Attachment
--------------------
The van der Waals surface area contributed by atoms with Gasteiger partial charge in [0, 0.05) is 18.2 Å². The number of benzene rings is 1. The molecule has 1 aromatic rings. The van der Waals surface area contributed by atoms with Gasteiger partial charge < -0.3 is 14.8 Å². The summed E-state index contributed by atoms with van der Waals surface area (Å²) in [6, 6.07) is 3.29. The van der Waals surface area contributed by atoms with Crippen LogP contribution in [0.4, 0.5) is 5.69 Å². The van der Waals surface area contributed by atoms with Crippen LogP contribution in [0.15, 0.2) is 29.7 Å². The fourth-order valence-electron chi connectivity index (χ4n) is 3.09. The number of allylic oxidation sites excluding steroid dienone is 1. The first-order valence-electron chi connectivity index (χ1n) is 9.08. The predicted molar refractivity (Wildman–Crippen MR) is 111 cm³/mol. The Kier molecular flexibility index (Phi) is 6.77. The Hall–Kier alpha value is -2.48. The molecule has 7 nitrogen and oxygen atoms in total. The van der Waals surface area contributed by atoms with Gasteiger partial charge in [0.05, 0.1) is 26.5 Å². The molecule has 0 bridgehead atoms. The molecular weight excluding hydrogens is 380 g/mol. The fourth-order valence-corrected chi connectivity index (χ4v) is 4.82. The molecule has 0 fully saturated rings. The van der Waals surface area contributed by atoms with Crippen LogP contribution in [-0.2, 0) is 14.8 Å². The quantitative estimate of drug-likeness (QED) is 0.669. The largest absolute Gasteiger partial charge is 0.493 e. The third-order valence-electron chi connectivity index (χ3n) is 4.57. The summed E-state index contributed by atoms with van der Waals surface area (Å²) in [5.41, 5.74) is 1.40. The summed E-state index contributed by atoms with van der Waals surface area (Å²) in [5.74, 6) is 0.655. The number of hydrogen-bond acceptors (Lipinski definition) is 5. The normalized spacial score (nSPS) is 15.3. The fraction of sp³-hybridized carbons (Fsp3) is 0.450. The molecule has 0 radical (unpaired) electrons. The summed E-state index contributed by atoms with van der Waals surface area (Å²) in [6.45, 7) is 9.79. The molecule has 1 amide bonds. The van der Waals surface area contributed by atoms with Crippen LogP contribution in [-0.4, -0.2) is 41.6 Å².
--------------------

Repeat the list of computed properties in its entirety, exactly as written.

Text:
The van der Waals surface area contributed by atoms with Gasteiger partial charge in [0, 0.05) is 18.2 Å². The number of benzene rings is 1. The molecule has 1 aromatic rings. The van der Waals surface area contributed by atoms with Gasteiger partial charge < -0.3 is 14.8 Å². The summed E-state index contributed by atoms with van der Waals surface area (Å²) in [6, 6.07) is 3.29. The van der Waals surface area contributed by atoms with Crippen LogP contribution in [0.4, 0.5) is 5.69 Å². The van der Waals surface area contributed by atoms with Crippen LogP contribution in [0.15, 0.2) is 29.7 Å². The fourth-order valence-electron chi connectivity index (χ4n) is 3.09. The number of allylic oxidation sites excluding steroid dienone is 1. The first-order valence-electron chi connectivity index (χ1n) is 9.08. The predicted molar refractivity (Wildman–Crippen MR) is 111 cm³/mol. The Kier molecular flexibility index (Phi) is 6.77. The Hall–Kier alpha value is -2.48. The molecule has 7 nitrogen and oxygen atoms in total. The van der Waals surface area contributed by atoms with Gasteiger partial charge in [0.05, 0.1) is 26.5 Å². The molecule has 0 bridgehead atoms. The molecular weight excluding hydrogens is 380 g/mol. The fourth-order valence-corrected chi connectivity index (χ4v) is 4.82. The molecule has 0 fully saturated rings. The van der Waals surface area contributed by atoms with Crippen LogP contribution in [-0.2, 0) is 14.8 Å². The quantitative estimate of drug-likeness (QED) is 0.669. The largest absolute Gasteiger partial charge is 0.493 e. The third-order valence-electron chi connectivity index (χ3n) is 4.57. The summed E-state index contributed by atoms with van der Waals surface area (Å²) in [5.41, 5.74) is 1.40. The summed E-state index contributed by atoms with van der Waals surface area (Å²) in [5.74, 6) is 0.655. The number of hydrogen-bond acceptors (Lipinski definition) is 5. The normalized spacial score (nSPS) is 15.3. The fraction of sp³-hybridized carbons (Fsp3) is 0.450. The molecule has 0 radical (unpaired) electrons. The summed E-state index contributed by atoms with van der Waals surface area (Å²) in [6.45, 7) is 9.79. The molecule has 1 amide bonds. The van der Waals surface area contributed by atoms with Crippen LogP contribution in [-0.4, -0.2) is 41.6 Å².